In a strategic move to spur more investment, Bahrain, known as the Arabian Gulf’s most petite oil producer, recently granted golden licences to five companies that have committed over $1.4 billion to extensive investment projects within the kingdom.
This initiative is a part of Bahrain’s larger strategy to shift its economic focus from oil and promote business expansion. The past few years have seen Bahrain rolling out several plans to foster growth. In 2021, a significant economic reform plan was set in motion, pledging around $30 billion towards pivotal projects intended to fuel post-pandemic growth, heighten job opportunities for locals, and magnetise foreign direct investments.
Following this ambitious plan, the government proposed cost-saving measures with an end goal of generating over 20,000 jobs for its citizens by the upcoming year. The efficacy of these efforts is evident. Bahrain’s economy bolstered by 4.9% the previous year, marking the most commendable growth rate since 2013, predominantly driven by the country’s non-oil sectors.
Initiated in April, the golden licence scheme extends a host of benefits to both local and international corporations. These perks range from priority in land allocation for investments and expedited access to governmental services like building permit approvals to financial support avenues through the Bahrain Development Bank and the labour fund, Tamkeen.
Furthermore, beneficiaries can anticipate an enhanced collaboration with diverse governmental departments, a dedicated account manager courtesy of Bahrain’s Economic Development Board, and a potential revision of standing laws or regulations as deemed necessary.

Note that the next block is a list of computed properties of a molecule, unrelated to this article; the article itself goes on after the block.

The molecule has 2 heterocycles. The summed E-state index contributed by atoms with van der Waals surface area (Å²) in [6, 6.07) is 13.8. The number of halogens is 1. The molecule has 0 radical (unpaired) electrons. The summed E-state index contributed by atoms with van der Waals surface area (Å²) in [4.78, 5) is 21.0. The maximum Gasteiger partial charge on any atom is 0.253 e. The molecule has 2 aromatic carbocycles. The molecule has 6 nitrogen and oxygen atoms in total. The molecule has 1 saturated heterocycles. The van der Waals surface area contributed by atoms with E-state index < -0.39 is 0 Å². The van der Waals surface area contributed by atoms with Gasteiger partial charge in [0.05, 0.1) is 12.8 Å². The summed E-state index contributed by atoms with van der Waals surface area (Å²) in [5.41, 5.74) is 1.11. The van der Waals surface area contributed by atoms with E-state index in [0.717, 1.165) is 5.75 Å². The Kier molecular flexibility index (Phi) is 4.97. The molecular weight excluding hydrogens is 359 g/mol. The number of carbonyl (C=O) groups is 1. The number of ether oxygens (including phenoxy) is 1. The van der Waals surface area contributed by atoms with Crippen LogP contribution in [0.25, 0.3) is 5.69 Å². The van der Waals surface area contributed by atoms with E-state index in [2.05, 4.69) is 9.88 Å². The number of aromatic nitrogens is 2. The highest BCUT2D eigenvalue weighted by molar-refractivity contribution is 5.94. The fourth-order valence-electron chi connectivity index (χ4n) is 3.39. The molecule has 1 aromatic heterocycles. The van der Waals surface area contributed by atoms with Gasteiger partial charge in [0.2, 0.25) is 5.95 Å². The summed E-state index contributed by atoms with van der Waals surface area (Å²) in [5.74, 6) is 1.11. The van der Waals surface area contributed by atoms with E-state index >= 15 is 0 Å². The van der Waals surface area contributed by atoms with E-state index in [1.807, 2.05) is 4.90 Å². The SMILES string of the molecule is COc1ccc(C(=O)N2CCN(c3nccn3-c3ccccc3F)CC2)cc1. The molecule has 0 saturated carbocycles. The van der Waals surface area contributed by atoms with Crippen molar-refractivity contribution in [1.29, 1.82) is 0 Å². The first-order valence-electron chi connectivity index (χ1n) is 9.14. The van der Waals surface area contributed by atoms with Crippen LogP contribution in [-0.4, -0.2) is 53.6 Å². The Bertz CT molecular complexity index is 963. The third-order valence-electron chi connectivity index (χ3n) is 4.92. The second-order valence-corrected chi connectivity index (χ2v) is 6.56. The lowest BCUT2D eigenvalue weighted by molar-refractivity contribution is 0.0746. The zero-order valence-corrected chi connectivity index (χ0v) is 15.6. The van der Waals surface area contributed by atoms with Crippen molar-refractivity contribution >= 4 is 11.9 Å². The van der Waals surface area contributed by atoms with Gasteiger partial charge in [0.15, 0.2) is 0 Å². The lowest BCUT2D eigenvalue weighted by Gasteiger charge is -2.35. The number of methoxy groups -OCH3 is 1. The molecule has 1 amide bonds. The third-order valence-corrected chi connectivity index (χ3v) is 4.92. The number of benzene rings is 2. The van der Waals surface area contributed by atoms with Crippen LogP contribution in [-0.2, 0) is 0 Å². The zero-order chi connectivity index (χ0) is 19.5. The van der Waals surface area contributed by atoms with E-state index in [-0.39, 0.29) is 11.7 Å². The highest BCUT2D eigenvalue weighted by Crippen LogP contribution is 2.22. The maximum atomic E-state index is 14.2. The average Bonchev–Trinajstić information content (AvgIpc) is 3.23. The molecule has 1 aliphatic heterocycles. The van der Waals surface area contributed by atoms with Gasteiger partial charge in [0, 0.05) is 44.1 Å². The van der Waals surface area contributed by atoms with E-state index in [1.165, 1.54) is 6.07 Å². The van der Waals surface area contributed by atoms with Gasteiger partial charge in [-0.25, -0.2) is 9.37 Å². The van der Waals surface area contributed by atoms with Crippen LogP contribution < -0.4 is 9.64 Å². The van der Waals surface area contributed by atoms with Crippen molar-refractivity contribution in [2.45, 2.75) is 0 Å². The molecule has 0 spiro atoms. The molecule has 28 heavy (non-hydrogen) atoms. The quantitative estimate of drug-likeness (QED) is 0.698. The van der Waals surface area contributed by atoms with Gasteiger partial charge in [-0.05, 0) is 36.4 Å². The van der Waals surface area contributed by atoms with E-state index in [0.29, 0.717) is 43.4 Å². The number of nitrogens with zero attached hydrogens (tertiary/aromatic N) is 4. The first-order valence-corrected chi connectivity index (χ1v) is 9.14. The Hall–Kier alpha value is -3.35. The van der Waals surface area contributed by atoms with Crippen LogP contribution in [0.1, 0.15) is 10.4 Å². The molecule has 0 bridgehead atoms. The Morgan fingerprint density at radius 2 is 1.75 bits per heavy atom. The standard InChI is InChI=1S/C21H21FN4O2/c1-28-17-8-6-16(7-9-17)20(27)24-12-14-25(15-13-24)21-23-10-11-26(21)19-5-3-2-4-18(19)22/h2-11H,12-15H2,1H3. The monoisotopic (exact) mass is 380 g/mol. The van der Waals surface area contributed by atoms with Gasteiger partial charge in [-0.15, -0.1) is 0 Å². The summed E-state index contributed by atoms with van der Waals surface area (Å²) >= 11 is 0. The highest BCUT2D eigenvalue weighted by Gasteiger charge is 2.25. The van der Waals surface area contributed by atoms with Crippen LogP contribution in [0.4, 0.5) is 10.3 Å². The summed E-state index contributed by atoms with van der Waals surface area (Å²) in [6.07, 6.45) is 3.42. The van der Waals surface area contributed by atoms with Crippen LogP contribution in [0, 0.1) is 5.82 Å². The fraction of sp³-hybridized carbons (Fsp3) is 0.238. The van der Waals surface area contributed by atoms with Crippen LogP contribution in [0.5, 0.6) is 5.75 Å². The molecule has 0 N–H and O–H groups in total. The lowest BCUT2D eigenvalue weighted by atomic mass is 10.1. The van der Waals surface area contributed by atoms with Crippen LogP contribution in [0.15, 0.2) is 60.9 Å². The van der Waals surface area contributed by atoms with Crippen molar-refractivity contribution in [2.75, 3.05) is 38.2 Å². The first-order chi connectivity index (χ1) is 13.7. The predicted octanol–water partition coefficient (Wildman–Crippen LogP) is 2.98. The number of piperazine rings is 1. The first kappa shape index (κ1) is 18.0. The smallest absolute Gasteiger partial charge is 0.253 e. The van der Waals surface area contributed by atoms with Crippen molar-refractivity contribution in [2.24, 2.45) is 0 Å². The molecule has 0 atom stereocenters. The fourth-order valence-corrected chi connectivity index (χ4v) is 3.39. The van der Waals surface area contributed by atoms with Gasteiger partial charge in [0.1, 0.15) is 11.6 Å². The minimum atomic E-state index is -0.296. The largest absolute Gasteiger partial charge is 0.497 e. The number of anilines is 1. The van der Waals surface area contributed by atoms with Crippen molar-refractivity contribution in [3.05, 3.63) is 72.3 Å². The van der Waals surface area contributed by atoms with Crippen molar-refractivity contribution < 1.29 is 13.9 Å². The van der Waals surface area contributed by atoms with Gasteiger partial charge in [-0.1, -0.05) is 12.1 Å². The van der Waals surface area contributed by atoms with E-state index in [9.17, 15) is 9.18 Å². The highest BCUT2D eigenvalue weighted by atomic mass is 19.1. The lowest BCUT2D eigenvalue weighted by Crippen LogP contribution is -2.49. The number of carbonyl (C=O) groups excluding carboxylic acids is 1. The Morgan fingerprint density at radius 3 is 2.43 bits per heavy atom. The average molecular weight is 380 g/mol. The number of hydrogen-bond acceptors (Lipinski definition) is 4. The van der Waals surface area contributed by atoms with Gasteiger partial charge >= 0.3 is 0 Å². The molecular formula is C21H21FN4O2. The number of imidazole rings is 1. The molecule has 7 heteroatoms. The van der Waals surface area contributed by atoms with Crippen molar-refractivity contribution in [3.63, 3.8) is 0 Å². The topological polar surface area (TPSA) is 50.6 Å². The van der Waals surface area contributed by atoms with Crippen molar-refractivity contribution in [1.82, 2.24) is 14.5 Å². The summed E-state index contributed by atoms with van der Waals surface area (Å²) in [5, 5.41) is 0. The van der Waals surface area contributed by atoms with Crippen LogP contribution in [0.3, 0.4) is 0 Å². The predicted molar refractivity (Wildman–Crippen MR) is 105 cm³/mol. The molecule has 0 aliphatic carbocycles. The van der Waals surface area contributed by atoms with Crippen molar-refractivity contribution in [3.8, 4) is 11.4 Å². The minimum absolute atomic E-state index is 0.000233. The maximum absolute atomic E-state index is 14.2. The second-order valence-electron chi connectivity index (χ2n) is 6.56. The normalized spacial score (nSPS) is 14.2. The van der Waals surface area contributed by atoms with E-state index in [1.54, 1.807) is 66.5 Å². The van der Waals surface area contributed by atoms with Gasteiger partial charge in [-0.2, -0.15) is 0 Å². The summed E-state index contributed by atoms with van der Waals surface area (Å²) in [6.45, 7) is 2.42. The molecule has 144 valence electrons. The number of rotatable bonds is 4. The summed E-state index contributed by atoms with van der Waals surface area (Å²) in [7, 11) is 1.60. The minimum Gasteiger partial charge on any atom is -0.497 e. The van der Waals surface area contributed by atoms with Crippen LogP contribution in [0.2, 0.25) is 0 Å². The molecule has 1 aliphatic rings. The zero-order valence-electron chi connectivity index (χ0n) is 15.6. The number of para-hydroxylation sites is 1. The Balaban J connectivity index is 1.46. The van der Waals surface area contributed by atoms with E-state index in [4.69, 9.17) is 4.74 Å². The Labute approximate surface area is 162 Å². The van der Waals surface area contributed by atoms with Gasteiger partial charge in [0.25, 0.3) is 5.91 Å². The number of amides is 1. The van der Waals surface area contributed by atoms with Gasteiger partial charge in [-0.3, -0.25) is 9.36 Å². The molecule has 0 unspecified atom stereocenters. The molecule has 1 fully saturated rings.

The principal objective behind this enticing scheme is clear: to pull in investments from both domestic and international shores, thereby facilitating economic progression and local job creation.
To qualify for this golden ticket, companies must either propose major investment initiatives that promise to introduce more than 500 jobs within Bahrain or commit to an investment exceeding $50 million. The pioneer beneficiaries of this scheme comprise notable names such as Citi, Eagle Hills Diyar, Infracorp, Saudi Telecom, and the Whampoa Group, all of which have been greenlit by the government to initiate or enhance their operations within the kingdom.
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In a bid to invigorate its economy, Oman‘s Sultan Haitham has decreed the establishment of the Khazaen Economic City, complete with two free economic zones, as confirmed by the Oman News Agency on Monday. Located within the South Al Batina Governorate, the new city will be administered by the Public Authority for Special Economic Zones and Free Zones.